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Windfarm developer disputes health issues claim 

Credit:  Chris Oldfield, The Border Watch | www.borderwatch.com.au 6 June 2012 ~~

Infigen Energy development manager Frank Boland does not believe windfarms cause health problems and questions the symptoms claimed by Millicent beef producer David Mortimer.

Mr Boland hopes to eventually see the construction of 153 turbines stretching from Lake Bonney to Cape Jaffa, many within one and two kilometres of people’s homes.

The first project stage was considered by the Wattle Range Council Development Assessment Panel (DAP) this week and Mr Boland was able to respond to submissions opposing the project.

“There are various accusations about health impacts (from windfarms) out there,” said Mr Boland in reference to a DVD played at the meeting, highlighting the concerns of general practitioners, scientists and farmers.

“But as (CEO) Frank Brennan said to the Senate inquiry, the Wattle Range Council has never had one complaint from the Lake Bonney Windfarm on health and that project is one of the oldest in Australia,” Mr Boland said.

“Precautionary measures when designing a windfarm is to limit any impact or minimise any impact on all the issues pertaining to health, even though I don’t believe – and the company doesn’t believe – that windfarms cause any health impacts.”

Later in the meeting, DAP member Robert Miles of Mount Gambier said he believed those who said they experienced health problems from noise, including Mr Mortimer.

Mr Boland suggested Mr Mortimer’s symptoms could be from “the stress of a new development pending, and the anxiety from that – I don’t know”.

Responding to claims of data from a broken monitor placed on a property without permission or consultation, Mr Boland apologised and said Infigen employed a consultant to measure noise, which included current background noise.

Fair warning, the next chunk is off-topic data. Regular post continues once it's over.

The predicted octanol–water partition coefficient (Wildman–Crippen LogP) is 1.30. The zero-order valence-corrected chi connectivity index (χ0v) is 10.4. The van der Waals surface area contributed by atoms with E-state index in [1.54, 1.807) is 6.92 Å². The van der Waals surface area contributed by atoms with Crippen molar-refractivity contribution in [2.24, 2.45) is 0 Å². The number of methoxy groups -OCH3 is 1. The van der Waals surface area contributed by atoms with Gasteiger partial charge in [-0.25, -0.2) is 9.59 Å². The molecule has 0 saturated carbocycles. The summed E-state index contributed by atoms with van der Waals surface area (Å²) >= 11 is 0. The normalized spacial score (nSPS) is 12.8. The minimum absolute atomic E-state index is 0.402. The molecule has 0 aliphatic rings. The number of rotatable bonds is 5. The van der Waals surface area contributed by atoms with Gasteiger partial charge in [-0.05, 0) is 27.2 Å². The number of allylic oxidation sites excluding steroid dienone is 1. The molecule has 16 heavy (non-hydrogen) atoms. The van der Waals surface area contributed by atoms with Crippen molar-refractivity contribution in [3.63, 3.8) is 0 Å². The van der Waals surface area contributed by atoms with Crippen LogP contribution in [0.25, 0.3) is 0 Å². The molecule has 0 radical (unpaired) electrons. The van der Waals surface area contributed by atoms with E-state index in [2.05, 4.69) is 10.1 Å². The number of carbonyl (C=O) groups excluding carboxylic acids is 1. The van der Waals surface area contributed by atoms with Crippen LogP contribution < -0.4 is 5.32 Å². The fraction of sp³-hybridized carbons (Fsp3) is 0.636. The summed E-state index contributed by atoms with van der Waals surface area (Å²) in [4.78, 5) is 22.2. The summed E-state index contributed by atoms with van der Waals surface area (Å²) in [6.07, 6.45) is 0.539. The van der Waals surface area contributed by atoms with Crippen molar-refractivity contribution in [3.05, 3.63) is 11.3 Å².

“One placed on the Hubbatz property did fall down and it was replaced,” he said.

“I can say we are compliant with some of the strictest noise standards in the world.”

Of the proposed 16 turbines surrounding Millicent’s John and Sue Clarke’s home – of which eight are earmarked within one kilometre of their home – Mr Boland said three had been removed from the project.

Millicent farmer John Mullins was concerned about report statistics which claim up to 800 ibis would be killed each year as a result of the development and had slammed Infigen for claiming his issues were resolved.

“John covered a lot of the topics today and although we may not have consulted with him initially, it did happen further down the track and we did a lot of modelling,” Mr Boland said.

“There will be very little habitat removal (animals killed) as a result of this project.”

During the meeting, several residents expressed concerns about Infigen using a narrow, potholed road of gravel over sand known as McArthur Road during the windfarm construction, and afterwards for maintenance.

But Mr Boland said that road had been selected by Wattle Range Council, and would need to be upgraded.

“We are not just a developer, we are the long term owner of Lake Bonney (windfarm),” Mr Boland said.

“We do try to put back into the community – the people who host these turbines do get some remuneration.”

He said Infigen also employed someone specifically for sponsorship and community interaction.

Mr Boland rejected claims that Mayrurra Station’s Wagyu cattle were sometimes “spooked” by the noise of the turbines when the wind blew from a certain direction.

The De Bruin family has consistently rejected permission for any turbines to be hosted on any Mayurra property.

“My experience … is on hot days you actually see the cattle lined in the shade of the tower and on cold days you see them huddled behind to shelter from the wind,” Mr Boland said.

Source:  Chris Oldfield, The Border Watch | www.borderwatch.com.au 6 June 2012

This article is the work of the source indicated. Any opinions expressed in it are not necessarily those of National Wind Watch.

The copyright of this article resides with the author or publisher indicated. As part of its noncommercial educational effort to present the environmental, social, scientific, and economic issues of large-scale wind power development to a global audience seeking such information, National Wind Watch endeavors to observe “fair use” as provided for in section 107 of U.S. Copyright Law and similar “fair dealing” provisions of the copyright laws of other nations. Send requests to excerpt, general inquiries, and comments via e-mail.

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